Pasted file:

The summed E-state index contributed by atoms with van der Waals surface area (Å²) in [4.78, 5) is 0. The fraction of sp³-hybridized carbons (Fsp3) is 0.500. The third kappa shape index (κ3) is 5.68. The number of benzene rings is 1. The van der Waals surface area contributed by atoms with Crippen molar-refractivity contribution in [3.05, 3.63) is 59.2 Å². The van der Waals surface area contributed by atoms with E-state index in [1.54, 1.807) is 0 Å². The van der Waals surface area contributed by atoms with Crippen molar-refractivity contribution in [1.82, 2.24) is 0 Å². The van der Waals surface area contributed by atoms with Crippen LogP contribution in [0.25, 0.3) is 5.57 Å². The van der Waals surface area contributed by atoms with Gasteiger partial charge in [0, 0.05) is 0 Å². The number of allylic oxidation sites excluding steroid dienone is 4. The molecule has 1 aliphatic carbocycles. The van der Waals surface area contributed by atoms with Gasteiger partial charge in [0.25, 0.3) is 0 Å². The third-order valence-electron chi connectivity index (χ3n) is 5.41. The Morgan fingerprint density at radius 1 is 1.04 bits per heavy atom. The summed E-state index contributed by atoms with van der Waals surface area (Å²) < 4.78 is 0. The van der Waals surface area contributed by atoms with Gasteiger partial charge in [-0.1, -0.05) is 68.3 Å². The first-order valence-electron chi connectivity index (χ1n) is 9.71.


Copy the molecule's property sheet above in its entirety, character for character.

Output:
The summed E-state index contributed by atoms with van der Waals surface area (Å²) in [4.78, 5) is 0. The fraction of sp³-hybridized carbons (Fsp3) is 0.500. The third kappa shape index (κ3) is 5.68. The number of benzene rings is 1. The van der Waals surface area contributed by atoms with Crippen molar-refractivity contribution in [3.05, 3.63) is 59.2 Å². The van der Waals surface area contributed by atoms with E-state index in [1.54, 1.807) is 0 Å². The van der Waals surface area contributed by atoms with Crippen molar-refractivity contribution in [1.82, 2.24) is 0 Å². The van der Waals surface area contributed by atoms with Crippen LogP contribution in [0.25, 0.3) is 5.57 Å². The van der Waals surface area contributed by atoms with Gasteiger partial charge in [0, 0.05) is 0 Å². The number of allylic oxidation sites excluding steroid dienone is 4. The molecule has 1 aliphatic carbocycles. The van der Waals surface area contributed by atoms with Gasteiger partial charge in [0.25, 0.3) is 0 Å². The third-order valence-electron chi connectivity index (χ3n) is 5.41. The Morgan fingerprint density at radius 1 is 1.04 bits per heavy atom. The summed E-state index contributed by atoms with van der Waals surface area (Å²) < 4.78 is 0. The van der Waals surface area contributed by atoms with Gasteiger partial charge in [-0.1, -0.05) is 68.3 Å². The first-order valence-electron chi connectivity index (χ1n) is 9.71.